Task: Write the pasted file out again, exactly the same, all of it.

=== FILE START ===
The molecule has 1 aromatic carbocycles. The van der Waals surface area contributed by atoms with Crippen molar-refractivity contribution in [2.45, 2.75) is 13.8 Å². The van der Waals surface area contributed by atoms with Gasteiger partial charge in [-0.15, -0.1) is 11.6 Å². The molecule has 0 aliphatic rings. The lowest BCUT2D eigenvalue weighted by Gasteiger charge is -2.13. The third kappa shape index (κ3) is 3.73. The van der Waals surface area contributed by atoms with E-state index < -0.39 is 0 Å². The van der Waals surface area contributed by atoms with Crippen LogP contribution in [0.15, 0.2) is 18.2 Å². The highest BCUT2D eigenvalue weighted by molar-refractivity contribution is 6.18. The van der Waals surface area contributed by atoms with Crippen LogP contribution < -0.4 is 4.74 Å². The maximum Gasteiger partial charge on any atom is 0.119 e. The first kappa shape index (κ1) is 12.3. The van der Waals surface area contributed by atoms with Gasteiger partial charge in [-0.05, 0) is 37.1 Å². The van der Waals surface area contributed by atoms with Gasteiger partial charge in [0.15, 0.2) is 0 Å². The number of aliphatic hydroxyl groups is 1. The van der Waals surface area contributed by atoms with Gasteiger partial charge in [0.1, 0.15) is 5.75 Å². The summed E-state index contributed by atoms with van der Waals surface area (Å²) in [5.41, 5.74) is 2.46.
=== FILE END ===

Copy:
The molecule has 1 aromatic carbocycles. The van der Waals surface area contributed by atoms with Crippen molar-refractivity contribution in [2.45, 2.75) is 13.8 Å². The van der Waals surface area contributed by atoms with Gasteiger partial charge in [-0.15, -0.1) is 11.6 Å². The molecule has 0 aliphatic rings. The lowest BCUT2D eigenvalue weighted by Gasteiger charge is -2.13. The third kappa shape index (κ3) is 3.73. The van der Waals surface area contributed by atoms with E-state index < -0.39 is 0 Å². The van der Waals surface area contributed by atoms with Crippen LogP contribution in [0.15, 0.2) is 18.2 Å². The highest BCUT2D eigenvalue weighted by molar-refractivity contribution is 6.18. The van der Waals surface area contributed by atoms with Crippen LogP contribution < -0.4 is 4.74 Å². The maximum Gasteiger partial charge on any atom is 0.119 e. The first kappa shape index (κ1) is 12.3. The van der Waals surface area contributed by atoms with Gasteiger partial charge in [-0.05, 0) is 37.1 Å². The van der Waals surface area contributed by atoms with Gasteiger partial charge in [0.15, 0.2) is 0 Å². The number of aliphatic hydroxyl groups is 1. The van der Waals surface area contributed by atoms with Gasteiger partial charge in [0.1, 0.15) is 5.75 Å². The summed E-state index contributed by atoms with van der Waals surface area (Å²) in [5.41, 5.74) is 2.46.